Douglas Jardine was one of the great England captains. Some would say the best of them all. His record as captain was: played 15, won nine, drawn five, lost one. He won the Ashes in Australia 4-1 in 1932-33. He was also in the team that had won them there in 1928-29, by the same score. A number five batsman, he played in 22 Tests and averaged 48. Tall and straight, he was capable not only of defensive resilience, but also of attacking brilliance as the situation demanded. Bradman described an innings of his in Sydney against New South Wales as one of the finest exhibitions of stroke-play he had ever seen. Such achievements place him in the vanguard of cricketing greats. Is there any English cricketer of the recent past to bear comparison? Mike Brearley as captain, perhaps, but not as batsman. And that's about it.
Jardine was born in Bombay in 1900 and educated at Winchester and Oxford. His biographer emphasises two facets of his background: first, that he was a son of empire; second, that he was very much brought up in a physical culture, the extraordinarily robust vision of Victorian education, which combined rigorous learning with rigorous sport to produce the "well-rounded individual". Recently, the Australians have adopted the ideal of rigorous sport, while passing over the Greek, Latin, logic and arithmetic. The Americans have adopted the ideal of the extremely well-rounded individual who knows nothing save his own weight. The British have, alas, foregone the ideals and illusions of greatness. Harold Larwood described Jardine as "truly a great man". It is impossible to imagine any contemporary sportsman who merits such an epithet.
It is strange what posterity can do to a man. It is as though there has been a conspiracy to denigrate Jardine's achievements. Something to do with Anglo-Australian diplomacy? Or is he a victim of post-colonial correctness, which insists that anything to do with empire is necessarily inexcusable and an embarrassment? Jardine falls perfectly into the stereotype of Edwardian imperialist, upright, aloof and contemptuous of the natives. Humour, invention, resolution, nobility, courage, kindness, coyness even, do not fit the stereotype, so are best overlooked and ignored.
All that remains is the myth: the Machiavellian who broke the moral laws of cricket to subdue Bradman and win the Ashes. The ironic thing is that Jardine would have been one of the few batsmen equipped to take on short-pitched legside bowling. Brave enough, too. Unlike Brian Close against the ferocious West Indian pace attack of 1976, he would have protected himself with his rigidly straight bat. Like Close, he would not have flinched either.
Jardine died of cancer in 1958, after unspectacular careers in business and journalism. He and his 1932-33 team are either neglected or condemned. This is ludicrous; the team included three fast bowlers who could knock over any opposition - Larwood, Bill Voce and Gubby Allen. Some impression of their pace is given with reports of the slips standing at third man, of stumps catapulted halfway to the boundary, of Larwood sending one bail flying 60 yards.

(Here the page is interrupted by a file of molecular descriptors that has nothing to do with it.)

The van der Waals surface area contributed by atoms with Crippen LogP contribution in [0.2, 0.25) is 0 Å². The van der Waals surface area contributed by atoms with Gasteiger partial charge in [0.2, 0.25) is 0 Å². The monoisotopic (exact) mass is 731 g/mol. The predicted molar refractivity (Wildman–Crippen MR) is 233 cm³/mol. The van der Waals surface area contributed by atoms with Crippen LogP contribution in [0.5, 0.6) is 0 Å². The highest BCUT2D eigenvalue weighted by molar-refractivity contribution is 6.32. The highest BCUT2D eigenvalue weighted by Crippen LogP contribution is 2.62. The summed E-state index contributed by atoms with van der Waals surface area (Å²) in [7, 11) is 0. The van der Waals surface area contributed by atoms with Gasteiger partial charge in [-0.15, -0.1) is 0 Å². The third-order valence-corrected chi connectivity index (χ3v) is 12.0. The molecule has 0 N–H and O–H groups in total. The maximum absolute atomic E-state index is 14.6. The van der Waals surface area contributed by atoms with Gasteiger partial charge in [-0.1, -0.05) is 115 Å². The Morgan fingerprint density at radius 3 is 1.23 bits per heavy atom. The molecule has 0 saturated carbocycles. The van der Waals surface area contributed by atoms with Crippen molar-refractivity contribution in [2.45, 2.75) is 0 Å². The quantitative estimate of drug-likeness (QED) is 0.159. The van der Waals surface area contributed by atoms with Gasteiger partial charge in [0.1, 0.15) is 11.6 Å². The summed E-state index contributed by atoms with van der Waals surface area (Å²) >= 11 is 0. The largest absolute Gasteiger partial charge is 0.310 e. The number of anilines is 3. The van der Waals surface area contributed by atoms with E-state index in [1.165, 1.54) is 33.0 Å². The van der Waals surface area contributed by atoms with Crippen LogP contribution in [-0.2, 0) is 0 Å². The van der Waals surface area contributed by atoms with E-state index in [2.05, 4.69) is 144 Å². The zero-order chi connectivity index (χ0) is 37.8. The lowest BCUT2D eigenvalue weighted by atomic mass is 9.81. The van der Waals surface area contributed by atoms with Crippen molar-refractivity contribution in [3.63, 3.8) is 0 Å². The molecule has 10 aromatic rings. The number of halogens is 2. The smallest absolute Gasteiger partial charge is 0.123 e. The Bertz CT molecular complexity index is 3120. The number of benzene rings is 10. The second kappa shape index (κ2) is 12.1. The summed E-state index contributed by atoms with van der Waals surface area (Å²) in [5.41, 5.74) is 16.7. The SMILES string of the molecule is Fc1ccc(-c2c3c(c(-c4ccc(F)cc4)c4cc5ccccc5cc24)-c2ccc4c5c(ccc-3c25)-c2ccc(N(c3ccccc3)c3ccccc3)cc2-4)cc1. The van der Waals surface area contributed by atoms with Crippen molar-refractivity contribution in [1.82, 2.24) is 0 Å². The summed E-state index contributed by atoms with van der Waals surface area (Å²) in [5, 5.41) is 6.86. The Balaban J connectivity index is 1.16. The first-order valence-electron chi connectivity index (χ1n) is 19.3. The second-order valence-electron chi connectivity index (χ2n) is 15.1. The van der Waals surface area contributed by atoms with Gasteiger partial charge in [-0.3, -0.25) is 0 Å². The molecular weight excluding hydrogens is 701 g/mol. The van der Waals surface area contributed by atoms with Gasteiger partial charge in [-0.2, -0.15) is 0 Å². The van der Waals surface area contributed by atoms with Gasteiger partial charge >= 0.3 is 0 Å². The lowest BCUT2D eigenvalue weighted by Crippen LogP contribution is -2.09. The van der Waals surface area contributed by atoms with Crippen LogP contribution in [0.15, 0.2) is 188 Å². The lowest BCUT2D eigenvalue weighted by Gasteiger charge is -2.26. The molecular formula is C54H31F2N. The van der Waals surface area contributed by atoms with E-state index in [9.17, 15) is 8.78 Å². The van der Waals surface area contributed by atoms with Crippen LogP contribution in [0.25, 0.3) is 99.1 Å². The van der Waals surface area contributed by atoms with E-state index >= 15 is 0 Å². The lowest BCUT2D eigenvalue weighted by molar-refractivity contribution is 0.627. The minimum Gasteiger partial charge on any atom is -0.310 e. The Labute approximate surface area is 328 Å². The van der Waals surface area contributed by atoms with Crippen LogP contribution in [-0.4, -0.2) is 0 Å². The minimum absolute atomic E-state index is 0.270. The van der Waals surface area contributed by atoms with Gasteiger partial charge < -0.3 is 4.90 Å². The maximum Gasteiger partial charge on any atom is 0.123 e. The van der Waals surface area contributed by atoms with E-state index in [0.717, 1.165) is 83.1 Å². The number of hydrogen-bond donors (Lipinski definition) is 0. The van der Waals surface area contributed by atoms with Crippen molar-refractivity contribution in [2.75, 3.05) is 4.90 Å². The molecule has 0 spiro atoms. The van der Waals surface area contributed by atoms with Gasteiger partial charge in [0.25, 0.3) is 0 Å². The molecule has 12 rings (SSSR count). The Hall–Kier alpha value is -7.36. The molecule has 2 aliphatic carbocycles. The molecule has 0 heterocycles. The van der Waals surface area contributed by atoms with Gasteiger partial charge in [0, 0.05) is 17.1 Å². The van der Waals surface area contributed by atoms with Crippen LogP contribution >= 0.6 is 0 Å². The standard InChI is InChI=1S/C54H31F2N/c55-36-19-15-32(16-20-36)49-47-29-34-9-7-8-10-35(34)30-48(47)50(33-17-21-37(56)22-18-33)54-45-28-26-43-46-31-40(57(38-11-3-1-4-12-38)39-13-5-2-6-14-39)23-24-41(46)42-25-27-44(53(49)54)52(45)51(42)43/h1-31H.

It is contentious whether leg theory was necessary to win the series. No team like being flattened by fast bowlers, the match-winners par excellence. The Australians have terrorised in turn, with Ray Lindwall and Keith Miller, and Dennis Lillee and Jeff Thomson. Then they have returned to whingeing when obliterated by the barrage of the great kings of the West Indies.
But the question is: what would Jardine - or any of the great captains (who mysteriously always had teams of great players) - have done with a team who are palpably inferior to the opposition? Nasser Hussain, inventive and audacious, has excellent plans, but does not have Larwood. It is easy to imagine him ruminating over the opposition's weakness, as did Jardine in his cabin on the long voyage down to Australia. Hussain, one senses, does enjoy Jardine-like qualities: excellent man management, self-possession, obsessive fascination with each game, calculation, tenacious nobility, and sportsmanship.
Perhaps he needs a Harlequin cap to enrage the Australians and their crowds. Sartorial eccentricity on the cricket field is underrated. This writer was privileged to play alongside a vast, bespectacled toff with a shudderingly posh voice who played in red tracksuit bottoms. His presence riled the opposition, but was undermined by his ineptitude with the bat: it flayed the air (beautifully) while the ball flayed his stumps. A similar ploy was often used by the state schools against which I played as a schoolboy on the Isle of Man; they took the field in black trousers and tie, as if it was not worthwhile changing into whites to dismiss the opposition. Sadly, they were always anti-cricketers who had been press-ganged into playing. No, nothing would be more pleasing than to see four old Wykehamist quicks in Harlequin caps pasting the flat-track bullies of the Aussie batting line-up - and then to hear them whinge. In truth, anything would do rather than having to endure the present humiliation.
Henry Sheen has completed a novel set in Lisbon